Many winemakers, especially commercial winemakers dealing with soon-to-market white, rosé and early red wines, will chill down their wine and add cream of tartar. This acts as a seed crystal for the bitartrate ions, forcing them into solid form (even when they would remain soluble in their ambient wine conditions). For “seeding,” add approximately 2–5 lbs. of cream of tartar per 1,000 gallons of wine (about 0.24 g/L) and then hold the temperature at around 35 ºF (2 ºC) for 2 weeks). Most of the crystals that are going to fall out will have fallen. After a very fine filtration to remove them, the wine will be protected from future tartrate instabilities.
Since your wine is already in the bottle, there’s not much you can do about it. For future batches, however, you may want to keep your wine colder and age it longer, giving those tartrate crystals more time to fall out of solution. Since you probably don’t want to filter your red wine, adding seed crystals and then sterile-filtering may not be an option for you. Until next harvest (or next time you crack a bucket of concentrate), just smile and tell your friends your wine is “100% natural, not processed or treated.”
I have a nice little 30-bottle wine fridge in the house but it’s bursting at the seams with the fruits of my labor (or the labors of my fruit, if you will). I also have a second refrigerator in my garage (fairly new) that’s going unused- I’m wondering if I could use that fridge, on say the lowest setting to store my additional bottles of red? Do you think it would be too cold? Would the humidity possibly be off?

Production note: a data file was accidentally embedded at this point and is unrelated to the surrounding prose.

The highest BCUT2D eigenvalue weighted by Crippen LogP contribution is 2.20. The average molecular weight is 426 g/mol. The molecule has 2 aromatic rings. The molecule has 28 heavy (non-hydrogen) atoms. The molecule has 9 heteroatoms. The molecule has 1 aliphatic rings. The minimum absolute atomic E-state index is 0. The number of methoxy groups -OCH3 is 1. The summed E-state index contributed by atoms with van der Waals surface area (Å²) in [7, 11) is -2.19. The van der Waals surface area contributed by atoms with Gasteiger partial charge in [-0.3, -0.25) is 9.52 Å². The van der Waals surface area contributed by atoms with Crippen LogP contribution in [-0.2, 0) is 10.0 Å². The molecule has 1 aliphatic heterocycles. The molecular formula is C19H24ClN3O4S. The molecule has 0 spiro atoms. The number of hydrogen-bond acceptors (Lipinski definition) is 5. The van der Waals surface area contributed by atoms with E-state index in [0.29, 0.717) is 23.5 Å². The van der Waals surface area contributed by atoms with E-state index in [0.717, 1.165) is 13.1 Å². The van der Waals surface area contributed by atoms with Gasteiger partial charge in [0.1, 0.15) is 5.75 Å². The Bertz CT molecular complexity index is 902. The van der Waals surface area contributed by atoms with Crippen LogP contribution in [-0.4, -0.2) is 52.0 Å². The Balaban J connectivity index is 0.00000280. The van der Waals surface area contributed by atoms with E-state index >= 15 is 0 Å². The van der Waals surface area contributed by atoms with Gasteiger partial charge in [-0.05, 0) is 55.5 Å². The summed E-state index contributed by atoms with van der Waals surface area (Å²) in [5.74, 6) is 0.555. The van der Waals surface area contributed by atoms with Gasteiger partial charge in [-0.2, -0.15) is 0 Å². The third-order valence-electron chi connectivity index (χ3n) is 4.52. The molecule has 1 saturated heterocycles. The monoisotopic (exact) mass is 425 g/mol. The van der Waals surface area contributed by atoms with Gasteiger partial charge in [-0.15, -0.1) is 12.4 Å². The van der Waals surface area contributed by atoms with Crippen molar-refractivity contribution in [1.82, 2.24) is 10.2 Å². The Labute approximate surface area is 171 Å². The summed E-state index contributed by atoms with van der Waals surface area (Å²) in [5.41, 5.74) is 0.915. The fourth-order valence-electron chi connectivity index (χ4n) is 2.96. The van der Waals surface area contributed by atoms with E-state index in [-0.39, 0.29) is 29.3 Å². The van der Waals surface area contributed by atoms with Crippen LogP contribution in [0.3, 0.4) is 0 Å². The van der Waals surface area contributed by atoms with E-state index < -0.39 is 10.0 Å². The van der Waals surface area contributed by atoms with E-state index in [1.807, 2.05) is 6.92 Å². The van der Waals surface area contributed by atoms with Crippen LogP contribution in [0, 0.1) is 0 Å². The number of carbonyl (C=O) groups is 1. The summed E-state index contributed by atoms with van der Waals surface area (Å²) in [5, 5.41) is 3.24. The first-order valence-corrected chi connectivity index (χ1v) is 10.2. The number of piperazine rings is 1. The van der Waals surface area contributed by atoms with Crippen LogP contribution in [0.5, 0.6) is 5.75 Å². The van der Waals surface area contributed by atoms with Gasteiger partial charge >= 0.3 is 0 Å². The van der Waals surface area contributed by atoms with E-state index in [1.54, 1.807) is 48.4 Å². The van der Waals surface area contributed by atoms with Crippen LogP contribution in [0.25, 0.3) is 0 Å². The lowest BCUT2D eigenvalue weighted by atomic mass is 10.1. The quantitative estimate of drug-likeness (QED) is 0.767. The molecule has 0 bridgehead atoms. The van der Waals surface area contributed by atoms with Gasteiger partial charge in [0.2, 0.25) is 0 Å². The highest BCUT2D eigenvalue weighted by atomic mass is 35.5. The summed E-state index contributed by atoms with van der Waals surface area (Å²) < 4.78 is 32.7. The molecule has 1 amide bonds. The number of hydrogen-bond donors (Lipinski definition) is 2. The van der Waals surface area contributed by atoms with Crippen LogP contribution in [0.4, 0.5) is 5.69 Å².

Adam F. Mitchell
Certainly, do put that extra fridge to good use and by all means store some of your collection in it! Extra refrigeration is a boon to just about any winemaker, wine collector, or home brewer — just ask how hard-core brewers love their “lagering fridges.” I would see if you could adjust your temperature to a steady 52 ºF (11 ºC). This can be done with external thermostats available at most homebrew shops. Even putting the fridge on its lowest setting would be way too cold for properly aging red wines, or even storing white wines. Keeping wines in too-cold an environment can cause an untoward potassium bitartrate crystal precipitation and some suggest it can even ruin the wine in the long run. Keeping wines chilled just before serving is fine, of course, just don’t store wines at these temperatures for too long. With regards to humidity — a fridge isn’t the most arid of conditions, but if you’re worried, pick up a hygrometer (humidity meter) and try to keep your refrigerator as humid as your other wine-storage cabinet. Metering systems and humidification tools can be purchased from the same companies that sell wine-storage units (like the one you’ve grown out of).